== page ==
Frequent readers of this column well know how much I value holding regular constituency clinics in communities across the riding. Having the opportunity to talk face-to-face with individuals to listen to their concerns is one of the most effective ways for an MPP to stay in touch with what is going on in the lives of their constituents. Not only does it provide a genuine opportunity to hear what they are saying, but it allows me to see and feel what they are experiencing. It also permits both the constituent and I to see the other as a real person, not just a voice on the phone or author of an email. Most months of the year the Legislature sets aside a week for MPPs to spend time back in the riding to get things done. That’s when I host my constituency clinics.
Recently I had the pleasure at a clinic to meet up with someone who just came by to tell me how pleased she was with the service she received from my staff. Of course, I thanked her for her kind words and said I would take her compliments back to the office. However, I took the opportunity to explain that I do not actually have a ‘staff’, but rather I have a team who works with me and one with one another, not for me. I can tell you there really is a huge difference. As a team, we strive to make life better for everyone in Algoma-Manitoulin.
Canadians, especially here in Ontario, are still reeling in shock from the announcement of the closing of the GM plant in Oshawa. Ontarians know that GM has been a very high profile company for over a century, employing many thousands of workers and families for generations. Northern Ontarians, unfortunately, are no strangers to the fear and anxiety that followed announced closures of our northern mines, paper and lumber mills and steel mills. This is something the people of Algoma-Manitoulin can definitely relate to.
As it stands today, what the people of Ontario need right now is a leadership with a team approach, focussing on what we can do to help. Now is the time Ontarians need our leaders to step up to the plate, roll up their sleeves and get the job done. Unfortunately, however, ‘Coach Ford’ has already thrown in the proverbial towel saying of GM in the Legislature, “They’re gone. They’re done.” The best Ford could offer is that he tried, but “They [GM] told me straight up there’s nothing we can do.”
You know, if Doug Ford is willing to give up so easily on something as important and integral as the GM closure, what does this tell us is in store for the rest of us when our turn comes along in the North? Pfftt, so much for Ford’s commitment to looking out for the little guy.
When Andrea Horwath went to speak in person to frontline workers at GM, they told her that they need a government that understands that it’s not just job numbers that are on the line. It’s real people with real families. Later Andrea said that, “New Democrats know that these are not just jobs — these are careers that generations of Oshawa people have raised their families on, and losing them would be devastating.”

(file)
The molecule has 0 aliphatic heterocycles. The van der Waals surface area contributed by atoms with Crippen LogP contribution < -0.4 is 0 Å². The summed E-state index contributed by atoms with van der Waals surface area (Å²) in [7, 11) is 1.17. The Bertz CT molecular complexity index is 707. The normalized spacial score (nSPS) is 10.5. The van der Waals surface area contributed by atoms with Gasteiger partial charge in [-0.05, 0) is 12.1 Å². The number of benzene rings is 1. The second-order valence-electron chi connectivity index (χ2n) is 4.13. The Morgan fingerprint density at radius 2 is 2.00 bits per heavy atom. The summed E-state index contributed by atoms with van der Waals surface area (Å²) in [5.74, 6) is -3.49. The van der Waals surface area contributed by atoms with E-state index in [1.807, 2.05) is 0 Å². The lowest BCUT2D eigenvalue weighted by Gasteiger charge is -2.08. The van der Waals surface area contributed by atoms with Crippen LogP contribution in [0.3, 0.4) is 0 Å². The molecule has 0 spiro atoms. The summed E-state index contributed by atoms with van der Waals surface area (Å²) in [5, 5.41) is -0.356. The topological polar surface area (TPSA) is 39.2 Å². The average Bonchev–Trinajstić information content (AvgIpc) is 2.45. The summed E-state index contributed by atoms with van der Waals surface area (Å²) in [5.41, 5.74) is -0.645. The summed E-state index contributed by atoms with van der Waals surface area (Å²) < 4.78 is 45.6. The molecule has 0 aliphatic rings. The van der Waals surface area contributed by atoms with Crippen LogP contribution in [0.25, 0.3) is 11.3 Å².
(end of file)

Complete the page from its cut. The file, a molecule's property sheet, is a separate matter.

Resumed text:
Now, why not ask the workers at Algoma Steel what happened when they were given the news about the steel plant’s problems back in 2004? Did everyone just throw up their hands, say, “Oh darn, nothing we can do,” and walk away? I don’t think so. Here we are at the end of 2018, the steel plant is still going, and they recently got a new lease on life. That’s what happens when people come together, support one another and as a team to get the job done.
In a statement, Andrea said, “We are going to continue to fight for these workers, their jobs, and for Oshawa. These families and this community can have a very bright future if we pull together.” As far as I’m concerned, experience has shown me that this is only over if the province gives up.
Many of you will remember several years ago when the Liberals decided to shutter a boatload of Ontario’s Provincial Parks. People didn’t take it sitting down. They came together as teams that were committed to saving the parks. No one suggested just throwing money at the problem. Instead, they thought outside the box and came up with creative partnerships and plans to keep the parks open as viable public venues. As a result of such thinking and exploration, thousands of people continued to enjoy visiting those parks even now.
I truly believe that teamwork is the answer, not just for the GM situation, but for Ontario as a whole. By working together we can overcome many of our problems such as eliminating the need for hallway medicine, seniors living in poverty, improving home care, staggering over-representation of Indigenous children in foster care, protecting our environment and effective ways of reducing our carbon footprint.
As I said, in my office we pride ourselves on the effectiveness of teamwork. Maybe Coach Ford and his buddies would benefit from taking some pages out of a more effectual playbook.